The 'Gift from God' on
trading balls of tape
to become the Premier
League's tackle master
The clanking of pots from the kitchen is usurped at the next turn by the voice of manager Claude Puel in the corridor, before Drake’s ‘Nice For What,’ thundering out from the astro-turfed gym, mutes all else.
Following an unsparing mid-morning session, Leicester City’s training ground is fizzing: a blur of players, physios, analysts, coaches and non-football staff going about their post-workout business with a genial tone blanketing the place.
In the boot room of the Belvoir Drive complex, meanwhile, a photographer is quietly struggling to move his equipment out of the compact space to an embankment flanking the main entrance.
As Wilfred Ndidi so effectively executes on the pitch, he identifies a potential problem without prompting, and averts it. The 21-year-old lifts up one of the tripods before it crashes and transports it to the required location.
“That’s typical Ndidi,” remarks a club official. “It’s always about how he can help.” Often, it is the moments before and after pressing record that prove most illuminating about an interviewee; their actions uncloaking much more than their answers do.
It is no different here at the facility Leicester have used since 1964 - plans for a new state-of-the-art centre were unveiled in February - where it is discernible that the player described as their “most important” by Puel also tops the table for affability, which explains his popularity around the place.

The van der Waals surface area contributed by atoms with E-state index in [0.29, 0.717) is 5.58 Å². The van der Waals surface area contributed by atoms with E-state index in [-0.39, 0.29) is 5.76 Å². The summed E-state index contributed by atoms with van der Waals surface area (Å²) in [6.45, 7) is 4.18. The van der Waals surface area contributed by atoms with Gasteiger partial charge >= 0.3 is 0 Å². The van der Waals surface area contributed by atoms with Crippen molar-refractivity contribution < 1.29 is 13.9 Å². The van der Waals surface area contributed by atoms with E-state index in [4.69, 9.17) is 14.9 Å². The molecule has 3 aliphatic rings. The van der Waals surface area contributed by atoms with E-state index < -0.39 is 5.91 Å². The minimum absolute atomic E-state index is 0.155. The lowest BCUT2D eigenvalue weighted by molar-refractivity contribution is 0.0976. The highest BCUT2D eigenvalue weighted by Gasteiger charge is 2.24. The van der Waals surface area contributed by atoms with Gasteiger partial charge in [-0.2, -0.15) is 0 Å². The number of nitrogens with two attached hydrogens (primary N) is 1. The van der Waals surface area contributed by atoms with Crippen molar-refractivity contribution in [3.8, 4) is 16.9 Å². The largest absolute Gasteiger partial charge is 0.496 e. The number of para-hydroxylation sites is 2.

Ndidi speeds up to hold a door open for a member of staff carting a bunch of boxes, greets everyone that passes by with an in-joke and is the focus of fuss for his teammates: Kasper Schmeichel jogs over to video parts of his shoot to share on social, with a group that are out of view shouting at him from the rear of the room.
“I came here and found another family,” the Nigeria international, understated in a yellow and black Nike track combo, tells JOE. “I’m very blessed that from the strong relationship I have with my parents, I then went to Nath Boys where I had friends who were like brothers to me and the chairman (Yemi Idowu) who was always there when I needed him.
"My mum told me she bought
me a ball when I was around
three to keep me occupied.
It went missing and I cried
for a long time for it"
“When I went to Belgium for trials, it was difficult at first staying in a hotel and not knowing anyone. Then I moved in with a family, who made me feel at home. I’m happy I got to be with them at that time, I don’t know if I’d be at this stage without them.”
Ndidi is saluting a Belgian couple, Theo and Marleen van Vlierden, as well as their son Christophe, who had no hesitation in housing him following a request from Genk at the turn of 2014.
Then 17, he was undertaking a two-month test period with the club and their warmth ensured an easy adaptation to a new continent, culture, language and climate - the last of which proved most challenging.
Born in Lagos, and having spent his formative years in a military zone just outside of Nigeria’s largest city owing to his father Sunday's occupation as a solider, Ndidi was accustomed to an average temperature of 27 degrees.
The introductory task for his new household was to help shelve the summer clothes he had packed to acquire gear more suited to the piercing conditions in Western Europe, where he encountered snow for the first time.
That Ndidi, the eldest of three children, had made it to the point of securing a trial with Genk was a triumph in itself.
His dad and mum, Victoria, like so many other parents in Africa, did not appreciate their son’s obsession with the game and preached the importance of education instead.